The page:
8. I saw your picture draining the turkey in the NY Times Reader’s Thanksgiving photos and I thought I would stop by your website. wow! I still can’t believe your relocated from Manhattan…but it looks like heaven where you are now.
    Good luck!

    Laurel Springs NJ
    (18 miles south east of Philly)

  9. patti morse says:

    congrats on all you have accomplished. Can you help an old friend who is pre diabetic?
    I was in an accident and gained weight. I know to stay away from sugar but any helpful hints? I learned I can thankfully enjoy avacadoes and blueberries


    • Patti! Nice to hear from you. Sorry to hear about the accident. I think the answer to being pre-diabetic, like the answer to so many other health problems, is to knuckle down and lose the weight. If there’s one thing I can’t stand, it’s trying to get thinner, but we all just have to suck it up and do it. Enjoy the blueberries!

  10. brother Marty says:

    hey how you pirates makin it thru this long winter-spring hope the weather breaks soon.Any how I was lokin at that spackle bucket of herring you had in your basement and was wondering if its still down ther doin its thing.Ya know my brother (yer coconspirater on this adventure of a life time) you guys did give me a late springtime invite to do some stripe bass fishing-electrical upgrade type barter thing but hey all also throw in my time tested and tru picled;creamed herring receipie comes with hands on instruction handed down to me by the infamous Walter Scmitke himself his family receipie from Russia belevie me yall never buy a jar of Vita or anything else again.Even though the ides of March are upon us all those trout are waken up in the pond the Stripers are gettin ready to unmold themselves off there wood piles and woder back to the salty seas the mackerall will mifrate first up to ya follewed right behind by the blues and before ya know itr its on baby its all on again here we go be ready Marty

  11. I just found your blog while perusing Tovar Cerulli’s blogroll over at the Mindfulcarnivore.com. I’m sure glad I did! Your writing is wonderfully witty and refreshing and congratulations on all that you’ve done so far. And you’re my neighbor from up here in good old NH! Keep it up! Linked and subscribed!

  12. Jack Berryhill says:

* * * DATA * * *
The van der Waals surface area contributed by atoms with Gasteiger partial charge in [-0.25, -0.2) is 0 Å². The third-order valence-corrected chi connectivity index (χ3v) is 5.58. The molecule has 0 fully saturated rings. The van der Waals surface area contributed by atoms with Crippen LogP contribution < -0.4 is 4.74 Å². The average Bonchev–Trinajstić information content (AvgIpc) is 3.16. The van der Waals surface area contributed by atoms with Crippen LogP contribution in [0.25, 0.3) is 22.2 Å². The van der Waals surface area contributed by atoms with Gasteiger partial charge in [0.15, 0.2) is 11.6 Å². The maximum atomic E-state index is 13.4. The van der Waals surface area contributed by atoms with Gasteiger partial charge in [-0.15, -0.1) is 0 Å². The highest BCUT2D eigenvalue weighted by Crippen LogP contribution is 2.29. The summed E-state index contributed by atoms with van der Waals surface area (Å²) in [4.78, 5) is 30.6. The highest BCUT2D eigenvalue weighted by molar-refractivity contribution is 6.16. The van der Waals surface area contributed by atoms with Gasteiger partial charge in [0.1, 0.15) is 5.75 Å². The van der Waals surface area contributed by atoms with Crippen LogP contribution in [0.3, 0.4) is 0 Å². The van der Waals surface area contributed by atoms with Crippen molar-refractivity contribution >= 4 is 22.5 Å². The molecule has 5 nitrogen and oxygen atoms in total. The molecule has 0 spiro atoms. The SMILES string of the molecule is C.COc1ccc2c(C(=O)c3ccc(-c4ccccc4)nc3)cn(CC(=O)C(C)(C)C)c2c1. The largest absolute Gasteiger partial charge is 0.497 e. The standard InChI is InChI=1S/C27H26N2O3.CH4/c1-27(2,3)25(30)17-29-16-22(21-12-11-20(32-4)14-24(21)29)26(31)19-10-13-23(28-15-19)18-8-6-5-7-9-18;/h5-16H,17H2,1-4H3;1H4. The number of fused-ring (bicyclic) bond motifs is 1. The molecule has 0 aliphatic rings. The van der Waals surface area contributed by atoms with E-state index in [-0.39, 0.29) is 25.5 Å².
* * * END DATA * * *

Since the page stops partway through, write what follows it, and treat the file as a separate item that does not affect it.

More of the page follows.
Love the website, the writing, the recipes…there’s just one thing…I’m sorry that you weren’t born’d and raised in the South. I don’t mean anything mean against the North, mind you. You just seem to be more of a Southern type of gal. Like you were accidentally placed in the wrong part of the world. I would have been right proud to have ya’ll as neighbors. ~ Jack ~ Charlotte, NC

  13. Jack and Sahil (belatedly, Sahil — I must have missed you back in December) — Thanks for the kind words and moral support. Jack, I’m not sure they’d let me cross the Mason-Dixon line with my haircut! Besides, I was never one for grits. But, still, it’s nice to know I’d be welcome in Charlotte.

  14. Tamar, I absolutely love your blog! I so enjoy your writing style; and frank nature in which you share your experiences. So many of your frustrations (coupled with triumphs, of course!) are struggles anyone working toward this lifestyle has felt. Today while working in my herb garden, which sounds picturesque unless you saw my weeds, a question occurred to me: have you ever considered adding a rabbitry to your homestead? The more I thought about it the more I am convinced you should try it! Then I can read your account and decide if I should try it myself! 😉 thanks again–I just love this blog!

    • Stephen, thanks for the love! And my sympathy for the weeds in the herb garden. I most definitely feel your pain. As for rabbits, we’ve considered them, but for some reason that I can’t quite put my finger on, they don’t really appeal to us right now. If we were on a serious quest to raise all our own food (rather than this silly half-assed lark), we would definitely do it, though. Rabbits make a great deal of sense. So, maybe *you* should try them, and then we can learn from your experience …